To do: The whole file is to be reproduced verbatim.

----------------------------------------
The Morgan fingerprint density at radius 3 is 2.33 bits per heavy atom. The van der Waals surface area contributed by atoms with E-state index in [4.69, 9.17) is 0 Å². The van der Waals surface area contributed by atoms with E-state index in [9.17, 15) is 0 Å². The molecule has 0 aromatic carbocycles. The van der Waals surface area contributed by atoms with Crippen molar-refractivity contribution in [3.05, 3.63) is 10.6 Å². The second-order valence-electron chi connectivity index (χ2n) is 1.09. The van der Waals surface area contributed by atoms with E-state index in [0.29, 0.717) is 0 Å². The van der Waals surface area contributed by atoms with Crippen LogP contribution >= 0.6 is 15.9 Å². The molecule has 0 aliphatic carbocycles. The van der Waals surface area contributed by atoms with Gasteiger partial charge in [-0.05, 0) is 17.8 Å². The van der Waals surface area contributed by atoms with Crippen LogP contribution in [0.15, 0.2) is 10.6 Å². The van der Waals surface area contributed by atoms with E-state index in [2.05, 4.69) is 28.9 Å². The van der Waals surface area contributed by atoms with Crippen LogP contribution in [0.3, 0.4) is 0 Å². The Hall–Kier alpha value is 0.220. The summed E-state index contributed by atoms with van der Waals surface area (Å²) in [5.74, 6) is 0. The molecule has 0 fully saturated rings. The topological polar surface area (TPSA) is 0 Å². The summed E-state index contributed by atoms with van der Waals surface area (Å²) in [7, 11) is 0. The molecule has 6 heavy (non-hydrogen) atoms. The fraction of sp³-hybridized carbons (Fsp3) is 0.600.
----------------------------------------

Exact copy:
The Morgan fingerprint density at radius 3 is 2.33 bits per heavy atom. The van der Waals surface area contributed by atoms with E-state index in [4.69, 9.17) is 0 Å². The van der Waals surface area contributed by atoms with E-state index in [9.17, 15) is 0 Å². The molecule has 0 aromatic carbocycles. The van der Waals surface area contributed by atoms with Crippen molar-refractivity contribution in [3.05, 3.63) is 10.6 Å². The second-order valence-electron chi connectivity index (χ2n) is 1.09. The van der Waals surface area contributed by atoms with E-state index in [0.29, 0.717) is 0 Å². The van der Waals surface area contributed by atoms with Crippen LogP contribution >= 0.6 is 15.9 Å². The molecule has 0 aliphatic carbocycles. The van der Waals surface area contributed by atoms with Gasteiger partial charge in [-0.05, 0) is 17.8 Å². The van der Waals surface area contributed by atoms with Crippen LogP contribution in [0.15, 0.2) is 10.6 Å². The van der Waals surface area contributed by atoms with E-state index in [2.05, 4.69) is 28.9 Å². The van der Waals surface area contributed by atoms with Crippen LogP contribution in [0.3, 0.4) is 0 Å². The Hall–Kier alpha value is 0.220. The summed E-state index contributed by atoms with van der Waals surface area (Å²) in [5.74, 6) is 0. The molecule has 0 fully saturated rings. The topological polar surface area (TPSA) is 0 Å². The summed E-state index contributed by atoms with van der Waals surface area (Å²) in [7, 11) is 0. The molecule has 6 heavy (non-hydrogen) atoms. The fraction of sp³-hybridized carbons (Fsp3) is 0.600.